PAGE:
Kingwood doctor urges screening with recent rise in colon cancer

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It is a private domain. It’s embarassing. It’s unpleasant. This is certainly not the subject of family discussions. However, the only way to defeat colorectal cancer before it becomes a serious problem is through screening. Most hesitate because of the preparation, which can be daunting, but necessary for the best possible result.

Dr. Mark Edgcomb, DO, a minimally invasive surgeon specializing in advanced colorectal surgery who treats patients at HCA Houston Healthcare Kingwood, is right to be concerned.

“There’s been kind of a steady increase in colon cancer, (especially) in people between the ages of 15 and 39,” the doctor said based on his own practice and research on a website. medical.

“A lot of them are young and often they don’t necessarily go to the doctor a lot. They think nothing bad can happen to them. And so, I wondered if that led to these young patients ending up with more advanced colorectal cancer, which makes it much more difficult to treat,” he said.

According to UChicagoMedicine.org, in May 2021, the U.S. Task Force on Preventive Services lowered the age from the previous recommendation from 50 to 45, allowing insurance companies to help pay for screenings.

The rise in young adults and teens also prompted the American Cancer Society to lower the recommended age for screenings from 50 to 45 last year.

The ACS said colorectal cancer is expected to cause around 53,000 deaths in 2021 when final figures are known.

Edgcomb said he understood the fear but wanted the public to know that early detection is key.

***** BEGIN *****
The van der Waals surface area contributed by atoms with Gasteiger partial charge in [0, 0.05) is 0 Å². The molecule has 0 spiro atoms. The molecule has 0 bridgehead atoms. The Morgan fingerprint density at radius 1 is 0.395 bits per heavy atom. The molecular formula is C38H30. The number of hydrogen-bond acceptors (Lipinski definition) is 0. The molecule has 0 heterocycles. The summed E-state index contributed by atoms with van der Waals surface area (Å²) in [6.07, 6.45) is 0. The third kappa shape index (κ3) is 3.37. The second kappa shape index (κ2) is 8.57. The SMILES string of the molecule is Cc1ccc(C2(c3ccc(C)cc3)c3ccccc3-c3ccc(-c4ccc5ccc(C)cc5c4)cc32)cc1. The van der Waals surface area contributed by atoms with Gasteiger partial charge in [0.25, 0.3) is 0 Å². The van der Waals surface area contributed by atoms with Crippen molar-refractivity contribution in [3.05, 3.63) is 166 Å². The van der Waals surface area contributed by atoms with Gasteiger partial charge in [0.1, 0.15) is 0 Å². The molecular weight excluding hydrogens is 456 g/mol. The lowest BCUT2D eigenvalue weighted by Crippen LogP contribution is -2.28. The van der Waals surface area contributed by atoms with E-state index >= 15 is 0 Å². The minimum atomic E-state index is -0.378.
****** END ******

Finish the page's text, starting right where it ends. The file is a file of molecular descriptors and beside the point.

“If we catch it early enough, it could be as simple as finding polyps and cutting them out,” he said.

The doctor recently gave a presentation to a group in Kingwood to try and raise awareness.

“The increase was about two percent, which seems small, but each of those percentage points represents a patient who could have avoided complications with screening,” the surgeon said.

The disease does not seem to discern the man or the woman.

“When you start looking at the statistical significance of this, it’s more significant in males. But both genders seemed to be increasing at a similar rate,” he concluded.

Another frightening statistic is that people under 55 who develop colorectal cancer are 58% more likely to be diagnosed with advanced disease than older adults, making cure less likely for them. , according to research by the American Cancer Society.

The verdict is still on the cause of the increase.

“It’s hard to say. No one has really been able to put their finger on it and see what exactly is causing it,” he said, but guessed it might be related to the ‘food.

Screening

There are some options for colorectal screening.

“Obviously there’s the colonoscopy if you’re a medium-risk person, you’ll usually start around 45, like all of these screening tests, unless you had symptoms first,” he said. he declares.

He also said CT colonography still requires preparation, but is less invasive and computers produce a visual of the colon with X-rays.

“With a flexible sigmoidoscopy (Flex Sig), there’s always a tube going in, they give contrast, and then they look for all kinds of wall defects. And those are like the two structural tests,” he explained .

He also said there are more non-invasive procedures.

“You have tests that look at blood in the stool, or the guaiac-based fecal occult blood test. There is another called the FIT test, the fecal immunochemical test (FIT) which uses antibodies to check for blood in the stool, and another FIT-DNA test (or stool DNA test) which uses DNA to detect altered DNA in stool,” he described. this.

“The downside with those last two is that if it shows potential, you still have to go for the colonoscopy.”

Bowel prep can vary from doctor to doctor, using pills and that yucky liquid you have to drink.